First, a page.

When he was at the Massachusetts Institute of Technology Leg Lab in the 1990s, he developed compliant actuators known as series elastic actuators — SEAs — with his graduate student Matt Williamson. Since then, these mechanical devices have spurred a veritable revolution in robotic design and electronics.
Q: What are SEAs?
A: An SEA is a traditional motor-powered actuator fitted to a load with a spring in between. SEAs change the robotic-motion problem from one of positioning to one of force control.
Gearmotors, by far the most common actuator in robotics, are good position sources. But they’re inaccurate force sources because their gears exhibit variable friction, including stiction.
SEAs make for relatively cheap robotics by putting a spring after the geartrain and adding simple feedback controlling the spring’s amount of deflection. So for the low added cost of incorporating a spring, SEAs get high-fidelity force actuation, even if they’re built with inexpensive motors and gears.
Engineers can also design mobile robots with SEAs to interact with uncontrolled and unpredictable environments, or store some energy in the spring when it contacts the environment, and then release the energy afterwards.
Q: Particularly in robotics, SEAs enable new designs because they impart compliance. But what specific problem were you trying to solve when you developed SEAs?
A: We were trying to develop walking robots. One of the questions was how we could build them to move through rough terrain without needing lots of software control. We wanted to simplify the problem by changing the mechanical design of the machine itself.
Major manufacturers focus on building sophisticated industrial robots for tasks such as machining, painting, and welding. These must be precise and stiff and hold position reliably. In contrast, tasks of scribing or grinding are better under force control, not position control. But the difficulty at the time was doing it inexpensively.
Q: Why didn’t existing robotic actuation work?
A: They just don’t adapt well when engineers try to apply them to jobs requiring them to move over rough terrain. That’s because many industrial robots are designed for either tightly controlled contact or no contact at all with the environment.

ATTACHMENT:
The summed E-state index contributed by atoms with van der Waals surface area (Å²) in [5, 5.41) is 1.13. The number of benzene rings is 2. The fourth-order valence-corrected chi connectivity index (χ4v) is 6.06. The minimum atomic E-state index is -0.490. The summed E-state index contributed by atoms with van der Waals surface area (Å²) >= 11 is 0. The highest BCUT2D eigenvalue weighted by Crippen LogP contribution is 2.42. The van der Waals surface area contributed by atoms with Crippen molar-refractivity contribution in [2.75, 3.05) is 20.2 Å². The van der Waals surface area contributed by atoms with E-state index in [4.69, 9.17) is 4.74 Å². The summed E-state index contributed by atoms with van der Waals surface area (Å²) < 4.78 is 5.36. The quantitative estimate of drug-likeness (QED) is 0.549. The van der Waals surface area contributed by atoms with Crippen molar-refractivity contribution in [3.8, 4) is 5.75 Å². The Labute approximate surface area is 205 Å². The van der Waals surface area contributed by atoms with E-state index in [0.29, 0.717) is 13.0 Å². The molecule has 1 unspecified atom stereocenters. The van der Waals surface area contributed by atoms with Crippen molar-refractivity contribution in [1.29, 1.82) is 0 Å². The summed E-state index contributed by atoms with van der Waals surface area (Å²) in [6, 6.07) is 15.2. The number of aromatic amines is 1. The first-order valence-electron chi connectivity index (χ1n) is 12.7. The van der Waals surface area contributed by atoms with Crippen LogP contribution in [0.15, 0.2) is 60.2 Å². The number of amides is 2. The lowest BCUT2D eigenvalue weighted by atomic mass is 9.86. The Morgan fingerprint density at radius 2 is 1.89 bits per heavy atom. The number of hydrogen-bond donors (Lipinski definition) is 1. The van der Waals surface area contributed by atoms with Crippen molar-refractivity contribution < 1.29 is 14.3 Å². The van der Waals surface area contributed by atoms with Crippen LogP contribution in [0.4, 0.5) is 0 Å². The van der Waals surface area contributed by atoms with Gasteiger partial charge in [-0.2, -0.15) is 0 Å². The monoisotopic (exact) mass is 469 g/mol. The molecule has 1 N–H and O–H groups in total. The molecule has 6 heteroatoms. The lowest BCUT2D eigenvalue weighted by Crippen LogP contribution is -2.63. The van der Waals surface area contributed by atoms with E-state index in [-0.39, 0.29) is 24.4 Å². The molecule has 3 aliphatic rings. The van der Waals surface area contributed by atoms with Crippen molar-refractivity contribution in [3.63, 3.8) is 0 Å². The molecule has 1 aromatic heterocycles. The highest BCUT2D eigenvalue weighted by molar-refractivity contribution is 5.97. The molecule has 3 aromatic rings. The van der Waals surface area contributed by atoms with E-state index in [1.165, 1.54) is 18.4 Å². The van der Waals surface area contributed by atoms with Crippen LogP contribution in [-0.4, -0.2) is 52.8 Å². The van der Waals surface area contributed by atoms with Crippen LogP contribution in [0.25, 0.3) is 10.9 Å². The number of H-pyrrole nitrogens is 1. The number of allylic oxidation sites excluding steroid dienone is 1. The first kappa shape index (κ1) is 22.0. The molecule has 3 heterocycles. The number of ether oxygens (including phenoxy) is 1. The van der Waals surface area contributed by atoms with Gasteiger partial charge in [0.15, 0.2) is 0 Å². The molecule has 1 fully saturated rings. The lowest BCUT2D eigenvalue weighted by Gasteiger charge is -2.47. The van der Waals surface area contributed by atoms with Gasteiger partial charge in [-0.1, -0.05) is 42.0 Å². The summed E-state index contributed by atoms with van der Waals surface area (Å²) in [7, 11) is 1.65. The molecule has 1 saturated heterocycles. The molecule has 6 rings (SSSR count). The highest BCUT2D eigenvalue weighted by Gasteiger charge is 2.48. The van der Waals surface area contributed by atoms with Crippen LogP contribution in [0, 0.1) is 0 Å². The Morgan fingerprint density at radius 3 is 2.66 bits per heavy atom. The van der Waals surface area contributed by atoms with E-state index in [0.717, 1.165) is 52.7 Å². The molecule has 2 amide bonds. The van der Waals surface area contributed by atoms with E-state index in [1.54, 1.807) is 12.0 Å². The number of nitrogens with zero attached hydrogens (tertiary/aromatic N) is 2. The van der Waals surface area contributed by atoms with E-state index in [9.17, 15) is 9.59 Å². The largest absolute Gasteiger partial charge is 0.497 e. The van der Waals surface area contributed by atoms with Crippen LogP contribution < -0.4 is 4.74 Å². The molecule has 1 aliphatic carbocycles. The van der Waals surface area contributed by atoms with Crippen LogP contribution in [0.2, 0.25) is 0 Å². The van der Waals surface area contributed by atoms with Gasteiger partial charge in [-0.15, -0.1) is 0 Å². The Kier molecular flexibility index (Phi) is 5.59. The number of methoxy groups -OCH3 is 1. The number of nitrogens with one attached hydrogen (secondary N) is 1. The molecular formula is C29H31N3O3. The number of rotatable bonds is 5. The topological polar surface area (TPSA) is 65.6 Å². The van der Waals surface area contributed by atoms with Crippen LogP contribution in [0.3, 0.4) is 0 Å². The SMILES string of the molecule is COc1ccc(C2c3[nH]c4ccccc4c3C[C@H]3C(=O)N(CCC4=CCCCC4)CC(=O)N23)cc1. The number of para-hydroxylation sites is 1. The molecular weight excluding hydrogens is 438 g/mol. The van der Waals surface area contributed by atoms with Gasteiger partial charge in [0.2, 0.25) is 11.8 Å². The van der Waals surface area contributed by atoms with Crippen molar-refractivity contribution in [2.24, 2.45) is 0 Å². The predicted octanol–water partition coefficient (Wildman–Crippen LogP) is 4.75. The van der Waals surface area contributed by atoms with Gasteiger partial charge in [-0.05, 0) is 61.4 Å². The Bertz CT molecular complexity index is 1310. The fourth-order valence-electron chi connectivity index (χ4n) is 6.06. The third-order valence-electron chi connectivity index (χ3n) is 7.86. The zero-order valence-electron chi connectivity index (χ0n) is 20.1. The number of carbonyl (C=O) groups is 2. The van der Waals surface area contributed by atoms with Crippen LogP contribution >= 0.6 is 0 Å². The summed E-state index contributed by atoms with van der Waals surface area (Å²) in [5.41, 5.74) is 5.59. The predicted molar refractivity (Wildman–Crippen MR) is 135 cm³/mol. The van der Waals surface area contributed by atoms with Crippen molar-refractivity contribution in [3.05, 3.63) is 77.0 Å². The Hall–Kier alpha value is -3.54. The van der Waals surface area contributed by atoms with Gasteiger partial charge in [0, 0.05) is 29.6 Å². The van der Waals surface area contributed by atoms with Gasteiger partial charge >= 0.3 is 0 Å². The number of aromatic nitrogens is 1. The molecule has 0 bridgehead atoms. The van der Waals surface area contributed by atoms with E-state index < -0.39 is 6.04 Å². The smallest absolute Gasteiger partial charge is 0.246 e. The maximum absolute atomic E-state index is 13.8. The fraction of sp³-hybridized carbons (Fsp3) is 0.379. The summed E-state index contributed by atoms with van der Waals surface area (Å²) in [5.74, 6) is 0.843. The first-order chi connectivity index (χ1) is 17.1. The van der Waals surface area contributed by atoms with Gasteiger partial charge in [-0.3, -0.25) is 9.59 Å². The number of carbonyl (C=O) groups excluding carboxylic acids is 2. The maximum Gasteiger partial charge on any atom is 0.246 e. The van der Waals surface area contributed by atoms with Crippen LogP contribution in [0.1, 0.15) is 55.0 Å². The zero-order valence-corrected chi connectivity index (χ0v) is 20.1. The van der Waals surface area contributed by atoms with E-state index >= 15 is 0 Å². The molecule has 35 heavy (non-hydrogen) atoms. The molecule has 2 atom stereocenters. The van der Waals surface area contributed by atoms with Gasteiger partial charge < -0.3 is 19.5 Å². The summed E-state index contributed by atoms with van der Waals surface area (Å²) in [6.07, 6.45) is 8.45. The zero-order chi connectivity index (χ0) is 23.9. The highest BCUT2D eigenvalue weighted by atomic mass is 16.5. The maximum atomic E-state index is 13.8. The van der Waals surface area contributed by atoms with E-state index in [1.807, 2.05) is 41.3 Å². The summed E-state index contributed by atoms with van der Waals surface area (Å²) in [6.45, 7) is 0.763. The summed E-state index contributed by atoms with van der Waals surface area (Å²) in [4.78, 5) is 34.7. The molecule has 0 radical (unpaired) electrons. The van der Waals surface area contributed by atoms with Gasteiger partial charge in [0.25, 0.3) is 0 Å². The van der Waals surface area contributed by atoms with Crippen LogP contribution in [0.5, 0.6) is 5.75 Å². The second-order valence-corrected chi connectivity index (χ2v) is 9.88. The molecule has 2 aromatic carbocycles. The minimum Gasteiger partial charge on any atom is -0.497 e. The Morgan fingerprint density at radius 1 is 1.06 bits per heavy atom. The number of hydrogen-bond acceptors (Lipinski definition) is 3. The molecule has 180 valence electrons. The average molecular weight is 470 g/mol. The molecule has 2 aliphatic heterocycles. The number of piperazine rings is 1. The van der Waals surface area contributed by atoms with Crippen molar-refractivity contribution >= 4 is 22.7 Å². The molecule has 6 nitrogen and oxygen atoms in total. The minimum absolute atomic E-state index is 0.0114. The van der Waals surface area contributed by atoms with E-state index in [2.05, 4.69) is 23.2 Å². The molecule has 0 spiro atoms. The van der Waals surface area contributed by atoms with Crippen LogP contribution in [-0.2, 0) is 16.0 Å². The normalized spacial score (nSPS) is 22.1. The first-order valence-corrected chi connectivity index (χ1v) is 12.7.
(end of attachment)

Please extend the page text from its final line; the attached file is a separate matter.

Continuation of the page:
For example, on painting robots, the end tool doesn’t touch work surfaces. The same can be said of welding robots, though the end tool technically makes fluid contact with work surfaces.
In fact, we weren’t the only research engineers working on compliant force control. Such designs actually have a long history and have proved advantageous for a lot of tasks.
Q: Did you find any inspiration in the designs of nature?
A: Yes, we found inspiration in the design of animal legs, with muscles, tendons, and bones arranged to output soft motion and traverse a world with hard surfaces that dictate positions of contact with soft locomoting forms. To comply with the solid and unyielding environment, we must be soft. So, I figured we needed actuators that would automatically adjust to the location of objects in the world.
Think about it. Compliant actuators in nature are built to specific tasks. Human muscles connect to joints through relatively stiff tendons. In contrast, the Achilles tendons in kangaroo legs are far more compliant to store energy for efficient hops. Robotic designs have the same range of compliance. Some in traditional precision robots drive applications needing high-bandwidth position control. Others with lots of elasticity are quite soft to drive robots needing force control.
Q: Were there any other sources of inspiration?
A: I also found inspiration in mechanical analogs to switched-mode power supplies. I trained in electrical engineering and worked on designing switched-mode power supplies and inverters to drive motors for electric cars.
At the time, the old technology was voltage mode, in which a power supply puts out a certain voltage. But newer power supplies and motor drives used current mode, with an inner control loop generating a certain amount of current. Transmogrifying voltage and current into the mechanical world gives velocity and force.
Therefore, I thought we should do in the mechanical world what had been done in electronic design of power supplies. So we built an inexpensive SEA precursor with a spring in series, essentially closing an inner feedback loop on the amount of spring deflection.
To be clear, vector control of electric motors is the latest innovation in the motor-drive field. The technology that inspired me was for control of current in motor windings, which predates vector control. Perhaps in time we’ll see more equivalent advances in mechanical design.